What the heck is a "Ver. Ka," anyway? You might have seen the label on some model kits which look like slight variants of pre-existing designs. "Why are the shoulders of this Gundam different from the original design? Why is the chest broader? Why does it look so cool?"
Or maybe you've read posts on the Gundam Builders' Association Facebook group commenting on how the ver. Ka Bandai master-grades come with so many freaking decals how are you supposed to even fit them I mean come on seriously guys what the
Well "Ka" is actually a guy, Hajime Katoki, and ver. Ka means "Version Katoki;" it's a descriptor for a popular gundam design which was re-designed by Katoki in his very specific style. Katoki designs are usually more detailed and "realistic-looking" than their cartoonish original counterparts. They've been re-proportioned and detailed in a way that seems more believable and is much more aesthetically interesting. Here are some classic Katoki re-designs side-by-side with their classic looks:
RX-78-2, original (designed by Kunio Okawara) and ver Ka
Wing Gundam, original (designed by Kunio Okawara ) and ver Ka (these are quite different!)
Zaku FZ, original (designed by Izubuchi Yutaka) and ver Ka lineart
And Wing Zero, original (designed by Kunio Okawara) and ver Ka
Hey, wait a minute! We've seen that version of Wing Zero before, haven't we? That's right; Hajime Katoki did all of the mech designs for the Gundam Wing: Endless Waltz miniseries! Pretty cool.
I'm a huge fan of Katoki designs, but I really only build 1/144 models. But Katoki designs are usually exclusively made into Master Grades (the ver. Ka ZZ just came out!) which left me out-of-luck. And then I found out about this Jishang kit of the RX-78-2 Ver. Ka:
This kit gained some popularity because it was given away for free along with an issue of Model Kit World Magazine, which did an exposé on the kit. That version came with some metal beam sabers and thruster parts, but the one I ended up with did not have those add-ons. Not a big deal for me. The box shows a full inner-frame, which is a pretty neat gimmick.
Now, I know I've made mention in previous articles about how third-party kits have the potential to surpass Bandai kits because they're more willing to push the envelope and because they have so much extra development capital because they're ripping off Bandai-exclusive intellectual property. But you're always taking a risk; sometimes they're great, and sometimes they're absolutely terrible trash that don't even deserve to exist.
This kit falls into the latter category.
Everything about this kit was terribly executed by Jishang. The joints are made of a polycap-like material, but they may as well have been made of regular plastic since they break. This leaves the frame (especially in the chest area) wobbly and prone to just falling apart!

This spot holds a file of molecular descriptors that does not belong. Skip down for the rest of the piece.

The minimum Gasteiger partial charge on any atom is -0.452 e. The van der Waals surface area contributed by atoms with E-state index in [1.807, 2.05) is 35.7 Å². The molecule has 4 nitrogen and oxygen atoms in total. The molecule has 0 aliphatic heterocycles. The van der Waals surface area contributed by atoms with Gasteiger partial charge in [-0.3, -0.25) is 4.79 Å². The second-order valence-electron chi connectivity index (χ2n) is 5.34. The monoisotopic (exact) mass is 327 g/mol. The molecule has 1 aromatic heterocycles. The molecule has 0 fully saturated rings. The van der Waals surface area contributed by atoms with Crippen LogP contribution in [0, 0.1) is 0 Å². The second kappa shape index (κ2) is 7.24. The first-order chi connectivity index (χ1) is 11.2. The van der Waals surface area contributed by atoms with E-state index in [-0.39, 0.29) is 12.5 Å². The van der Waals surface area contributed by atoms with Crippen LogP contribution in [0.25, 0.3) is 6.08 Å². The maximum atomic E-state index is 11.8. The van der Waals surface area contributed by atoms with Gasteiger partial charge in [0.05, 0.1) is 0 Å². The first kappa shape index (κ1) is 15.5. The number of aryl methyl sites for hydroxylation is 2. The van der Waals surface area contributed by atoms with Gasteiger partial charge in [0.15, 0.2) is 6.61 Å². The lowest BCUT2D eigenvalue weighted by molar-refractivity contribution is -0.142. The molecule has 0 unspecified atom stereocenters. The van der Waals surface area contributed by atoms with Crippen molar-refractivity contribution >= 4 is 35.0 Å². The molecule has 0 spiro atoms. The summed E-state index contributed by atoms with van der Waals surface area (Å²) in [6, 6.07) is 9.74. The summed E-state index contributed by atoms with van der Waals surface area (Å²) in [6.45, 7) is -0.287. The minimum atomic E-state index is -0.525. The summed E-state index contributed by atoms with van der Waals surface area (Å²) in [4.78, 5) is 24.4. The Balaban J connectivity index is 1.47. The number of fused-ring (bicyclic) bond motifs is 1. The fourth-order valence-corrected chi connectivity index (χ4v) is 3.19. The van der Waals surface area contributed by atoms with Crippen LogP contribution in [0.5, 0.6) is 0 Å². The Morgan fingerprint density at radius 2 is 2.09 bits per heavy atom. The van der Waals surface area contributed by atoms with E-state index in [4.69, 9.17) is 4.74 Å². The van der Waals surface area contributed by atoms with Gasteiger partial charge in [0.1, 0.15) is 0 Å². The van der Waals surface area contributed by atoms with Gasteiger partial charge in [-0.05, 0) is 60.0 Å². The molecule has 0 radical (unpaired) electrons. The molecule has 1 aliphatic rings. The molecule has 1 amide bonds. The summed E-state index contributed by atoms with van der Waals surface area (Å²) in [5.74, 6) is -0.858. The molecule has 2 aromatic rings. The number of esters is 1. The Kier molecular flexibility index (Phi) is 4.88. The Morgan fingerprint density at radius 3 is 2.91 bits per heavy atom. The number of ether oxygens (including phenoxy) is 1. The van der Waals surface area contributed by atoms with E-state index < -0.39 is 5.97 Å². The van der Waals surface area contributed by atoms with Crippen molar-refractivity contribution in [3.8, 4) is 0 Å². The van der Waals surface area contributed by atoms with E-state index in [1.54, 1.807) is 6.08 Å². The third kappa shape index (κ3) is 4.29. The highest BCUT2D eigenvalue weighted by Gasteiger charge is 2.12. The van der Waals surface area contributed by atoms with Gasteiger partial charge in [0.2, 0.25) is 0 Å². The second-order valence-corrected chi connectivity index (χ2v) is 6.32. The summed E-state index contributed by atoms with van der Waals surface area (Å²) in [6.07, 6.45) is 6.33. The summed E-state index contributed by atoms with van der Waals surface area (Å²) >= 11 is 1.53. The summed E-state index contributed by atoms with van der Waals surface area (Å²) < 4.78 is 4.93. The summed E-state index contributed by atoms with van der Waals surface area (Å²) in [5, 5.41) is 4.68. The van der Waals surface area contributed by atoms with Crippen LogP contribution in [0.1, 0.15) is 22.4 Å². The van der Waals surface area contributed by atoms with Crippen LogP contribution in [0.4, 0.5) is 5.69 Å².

The panel lines look washed-out. Like their molds weren't cut deep enough. The hands are MASSIVE, way over-scaled to the kit. And the weapons are wobbly and poorly-detailed. So much wrong, it's like I may as well have converted a Bandai ver Ka. myself. Ugh.
So I fixed all that stuff.
TORSO JOINT REPAIR
First I went to work on the torso. The inner-frame is segmented and is attached by two ball-joints. But there's a problem. The original sockets were made of terrible non-polycap polycap material and so they immediately tore, which made the upper and lower torso prone to disconnecting with the slightest movement. This was a total pain to try to work on. And on top of that, the proportions were all wrong! The chest was too squat for my taste, so I set out to solve both of these problems at the same time by modifying both joints.
(These pictures also show the vent replacements. I swapped out the four terrible chest vents with some high-detail parts from Kotobukiya. They look much better than the poorly-cast blobby parts it came with!)
The first picture shows the new proportions after I lifted the chest about 3mm. Much better looking. And in the second picture you can see the Bandai Ballden Arms ball-joint I spliced in to tighten up that connection. It works way better now!
DETAILING THE FOREARMS
Another problem I ran into is how terrible the forearms looked on this kit. I like to have a few dividing lines visible on forearms like that, as well as some plausible mechanical detail at the elbow joints. So my solution was to carve up the stock forearms into a more believable shape. You can also see the hobby base hands I previously reviewed in the pictures below (I had to replace the ball joints to get them to fit because, surprise surprise, the Jishang balls were a non-standard size!).
Before and after:
I really liked how some Katoki designs had extra beam sabers on the rear skirt armor. I wanted to replicate this look but the only extra beam sabers I had which were long enough to pass for Katoki designs were from an old GM Sniper kit, and were molded in clear pink. Welp, I'll just have to make them work! (the gaps in the rear leg armor are really visible in this picture. Not sure what I'm going to do with those quite yet--might turn them into vertical panel lines, since I need to be able to remove that armor for easy painting).
I planned to make this kit into a G-3 model, but I always liked the look of the head-mounted Vulcan pod on the gundam MKII. I had an extra RG vulcan pod laying around from another project so I thought, "why not?"
I carved some little notches into the sides of the head so that the RG vulcan pod could snap on. The finished WIP is below!
I'm happy with the progress I'm making on this thing. I think i just have a few more modifications to make before I can prime, do final part finishing, and choose my color scheme (I'm still leaning towards G3, but does anyone else have any suggestions? The vulcan pod makes me want to try Titans colors!).